the snow umbrella

市人よ 此笠うらふ 雪の傘   Ichi-bito yo      Kono kasa urou       Uilo no kasa   Hey townspeople, I’ll sell you my woven hat, The snow umbrella. -Matsuo Basho   Art by Utagawa Kunisada Advertisements

The Asahi Flame

The Asahi Breweries headquarters and the golden Asahi flame designed by Philippe Starck. Photography by Japanaibunka

Tsukemono 漬物

Tsukemono (literally “pickled things”) are Japanese preserved vegetables (usually pickled in salt, brine, or a bed of rice bran).They are served with rice as an okazu (side dish), with drinks as an otsumami (snack), as an accompaniment to or garnish for meals, and as a course in the kaiseki portion of a Japanese tea ceremony…

アワビ Awabi

Abalones are shellfish belonging to the family haliotidae, the name of which is derived from the Greek words halios, meaning “sea,” and otos, meaning “ear.” There are about 100 known species worldwide. In Japan, where abalone is called awabi, the major species include kuro awabi, megai awabi, and madaka awabi in the south and Ezo…

Ryōan-ji Dry Garden 龍安寺

Dry, nearly barren except for a few splashes of star moss, this garden has captured the attention of millions. Whether they admire it or are simply puzzled, few can resist a five centuries old allure that rests neither on the pleasure of strolling, nor on the beauty of seasonal blooms. A Zen garden in its…

Butsudan

If you’ve ever been in a Japanese home – or seen a TV show, film or even anime set in a Japanese home – you’ve likely set eyes on a Buddhist altar, a butsudan. These miniature altars allow Japanese families to pray in the comfort of their own home, and are specifically geared toward the…

妖怪 Yōkai

Yōkai (ghost, phantom, strange apparition) are a class of supernatural monsters, spirits and demons in Japanese folklore. The word yōkai is made up of the kanji for “bewitching; attractive; calamity”; and “spectre; apparition; mystery; suspicious”. They can also be called ayakashi (あやかし), mononoke (物の怪), or mamono (魔物). Yōkai range diversely from the malevolent to the…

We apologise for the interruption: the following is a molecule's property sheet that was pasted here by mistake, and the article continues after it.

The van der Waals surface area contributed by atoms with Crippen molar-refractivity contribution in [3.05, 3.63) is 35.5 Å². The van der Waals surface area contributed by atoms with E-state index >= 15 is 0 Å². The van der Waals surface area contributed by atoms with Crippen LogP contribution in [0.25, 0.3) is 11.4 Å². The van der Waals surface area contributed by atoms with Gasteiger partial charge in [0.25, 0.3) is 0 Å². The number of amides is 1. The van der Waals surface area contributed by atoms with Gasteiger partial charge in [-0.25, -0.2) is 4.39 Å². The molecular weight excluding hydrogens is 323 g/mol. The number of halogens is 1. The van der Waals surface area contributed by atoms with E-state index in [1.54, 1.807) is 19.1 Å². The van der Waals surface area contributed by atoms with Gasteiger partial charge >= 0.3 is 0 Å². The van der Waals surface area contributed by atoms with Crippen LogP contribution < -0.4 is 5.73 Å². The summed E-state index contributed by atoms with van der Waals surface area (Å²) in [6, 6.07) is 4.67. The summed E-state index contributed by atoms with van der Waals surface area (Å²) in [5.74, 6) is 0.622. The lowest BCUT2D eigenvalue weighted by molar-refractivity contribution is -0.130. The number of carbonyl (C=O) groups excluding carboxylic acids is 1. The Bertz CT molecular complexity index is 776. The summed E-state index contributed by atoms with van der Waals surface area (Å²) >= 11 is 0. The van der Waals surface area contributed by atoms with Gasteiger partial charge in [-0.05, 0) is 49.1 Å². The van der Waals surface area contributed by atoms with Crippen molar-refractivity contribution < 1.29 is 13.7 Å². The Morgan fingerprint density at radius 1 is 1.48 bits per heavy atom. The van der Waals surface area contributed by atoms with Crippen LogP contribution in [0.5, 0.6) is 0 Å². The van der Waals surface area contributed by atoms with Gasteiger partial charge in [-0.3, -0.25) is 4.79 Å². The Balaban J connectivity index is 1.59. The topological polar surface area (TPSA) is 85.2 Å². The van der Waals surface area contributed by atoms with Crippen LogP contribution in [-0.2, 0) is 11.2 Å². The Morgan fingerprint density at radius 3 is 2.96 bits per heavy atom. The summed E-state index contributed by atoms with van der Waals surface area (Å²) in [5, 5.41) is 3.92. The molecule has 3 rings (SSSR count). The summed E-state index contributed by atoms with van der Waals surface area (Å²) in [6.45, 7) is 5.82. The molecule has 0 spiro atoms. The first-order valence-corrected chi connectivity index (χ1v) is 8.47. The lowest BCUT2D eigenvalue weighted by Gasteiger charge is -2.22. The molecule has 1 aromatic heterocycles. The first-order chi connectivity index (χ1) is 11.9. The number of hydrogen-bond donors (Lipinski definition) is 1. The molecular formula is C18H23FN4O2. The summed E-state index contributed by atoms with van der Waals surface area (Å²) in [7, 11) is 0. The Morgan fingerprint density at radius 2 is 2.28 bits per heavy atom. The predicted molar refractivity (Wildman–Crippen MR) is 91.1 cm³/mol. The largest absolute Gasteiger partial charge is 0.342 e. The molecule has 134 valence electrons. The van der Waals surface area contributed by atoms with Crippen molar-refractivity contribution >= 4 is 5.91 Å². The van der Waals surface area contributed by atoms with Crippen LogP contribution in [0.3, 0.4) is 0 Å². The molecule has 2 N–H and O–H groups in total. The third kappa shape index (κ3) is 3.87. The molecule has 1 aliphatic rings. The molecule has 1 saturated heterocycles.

Momiji Matsuri Arashiyama

The area has been a popular destination since the Heian Period (794-1185), when nobles and Kyoto’s elite would visit to enjoy its natural setting. A favourite pastime of the nobles was appreciating and enjoying the red maple leaves of the area which is called momiji (紅葉) in Japanese. The Arashiyama Momiji Festival celebrates this ancient…

生け花 Ikebana

Ikebana (生け花, “arranging flowers”) is the Japanese art of flower arrangement, also known as kadō (華道, the “way of flowers”). The tradition dates back to the 7th century when floral offerings were made at altars. Later they were placed in the tokonoma alcove of a home. Ikebana reached its first zenith in the 16th century…

Warai Festival, Niu-Jinja Shrine, Wakayama

Niu Shrine in the Hidaka district of Wakayama hosts every year the Warai, or laughing, festival. The festival itself is considered a Prefectural Cultural Heritage asset and can be traced back several centuries. The festival is based on the legend of Niutsuhime-No-Kimoto goddess. According to it, the goddess overslept and arrived late to a gathering…

長崎くんちNagasaki Kunchi

Kunchi (くんち), also  or Nagasaki Okunchi (長崎おくんち), is the most famous festival in Nagasaki, Japan. It began as a celebration of autumn harvests in the late 16th century and became a shrine festival when Suwa Shrine was founded in 1642. Another purpose was to check for hidden Christians after the ban on Christianity. This is…

二本松市 Nihonmatsu Chochin Festival

The Nihon-matsu Chochin (Lantern) Festival in Nihon-matsu, Fukushima is the most important festival held at Nihon-matsu Shrine and is said to have started approximately 360 years ago. It is held every year from October 4th to the 6th. Seven Taiko drum floats are released from seven towns, loaded with approximately 300 lighted paper lanterns each,…